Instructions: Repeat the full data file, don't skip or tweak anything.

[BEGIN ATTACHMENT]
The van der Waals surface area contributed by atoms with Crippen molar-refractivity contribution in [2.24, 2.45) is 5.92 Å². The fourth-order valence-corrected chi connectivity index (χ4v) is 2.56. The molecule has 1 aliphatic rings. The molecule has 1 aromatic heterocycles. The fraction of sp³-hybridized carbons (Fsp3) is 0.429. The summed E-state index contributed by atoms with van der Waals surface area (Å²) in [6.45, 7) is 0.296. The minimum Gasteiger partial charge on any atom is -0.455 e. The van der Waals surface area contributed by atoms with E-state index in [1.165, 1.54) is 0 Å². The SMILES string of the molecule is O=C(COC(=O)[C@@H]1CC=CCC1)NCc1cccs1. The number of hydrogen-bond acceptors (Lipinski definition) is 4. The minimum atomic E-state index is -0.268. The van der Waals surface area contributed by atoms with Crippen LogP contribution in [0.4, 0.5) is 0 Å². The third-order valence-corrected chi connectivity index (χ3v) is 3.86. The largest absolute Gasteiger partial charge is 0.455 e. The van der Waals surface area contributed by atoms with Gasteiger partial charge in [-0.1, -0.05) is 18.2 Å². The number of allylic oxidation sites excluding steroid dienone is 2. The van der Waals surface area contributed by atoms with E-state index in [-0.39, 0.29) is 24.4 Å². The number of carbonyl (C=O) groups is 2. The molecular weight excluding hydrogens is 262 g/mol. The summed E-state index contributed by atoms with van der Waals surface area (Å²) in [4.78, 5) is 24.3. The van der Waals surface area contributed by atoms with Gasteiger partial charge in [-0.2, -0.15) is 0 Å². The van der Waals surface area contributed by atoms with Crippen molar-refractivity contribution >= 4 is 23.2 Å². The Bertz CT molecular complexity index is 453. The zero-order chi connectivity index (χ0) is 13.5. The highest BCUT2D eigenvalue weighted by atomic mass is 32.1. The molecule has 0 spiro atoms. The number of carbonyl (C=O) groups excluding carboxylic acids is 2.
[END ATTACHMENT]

The van der Waals surface area contributed by atoms with Crippen molar-refractivity contribution in [2.24, 2.45) is 5.92 Å². The fourth-order valence-corrected chi connectivity index (χ4v) is 2.56. The molecule has 1 aliphatic rings. The molecule has 1 aromatic heterocycles. The fraction of sp³-hybridized carbons (Fsp3) is 0.429. The summed E-state index contributed by atoms with van der Waals surface area (Å²) in [6.45, 7) is 0.296. The minimum Gasteiger partial charge on any atom is -0.455 e. The van der Waals surface area contributed by atoms with E-state index in [1.165, 1.54) is 0 Å². The SMILES string of the molecule is O=C(COC(=O)[C@@H]1CC=CCC1)NCc1cccs1. The number of hydrogen-bond acceptors (Lipinski definition) is 4. The minimum atomic E-state index is -0.268. The van der Waals surface area contributed by atoms with Crippen LogP contribution in [0.4, 0.5) is 0 Å². The third-order valence-corrected chi connectivity index (χ3v) is 3.86. The largest absolute Gasteiger partial charge is 0.455 e. The van der Waals surface area contributed by atoms with Gasteiger partial charge in [-0.1, -0.05) is 18.2 Å². The number of allylic oxidation sites excluding steroid dienone is 2. The van der Waals surface area contributed by atoms with E-state index in [-0.39, 0.29) is 24.4 Å². The number of carbonyl (C=O) groups is 2. The molecular weight excluding hydrogens is 262 g/mol. The summed E-state index contributed by atoms with van der Waals surface area (Å²) in [4.78, 5) is 24.3. The van der Waals surface area contributed by atoms with Gasteiger partial charge in [-0.2, -0.15) is 0 Å². The van der Waals surface area contributed by atoms with Crippen molar-refractivity contribution >= 4 is 23.2 Å². The Bertz CT molecular complexity index is 453. The zero-order chi connectivity index (χ0) is 13.5. The highest BCUT2D eigenvalue weighted by atomic mass is 32.1. The molecule has 0 spiro atoms. The number of carbonyl (C=O) groups excluding carboxylic acids is 2.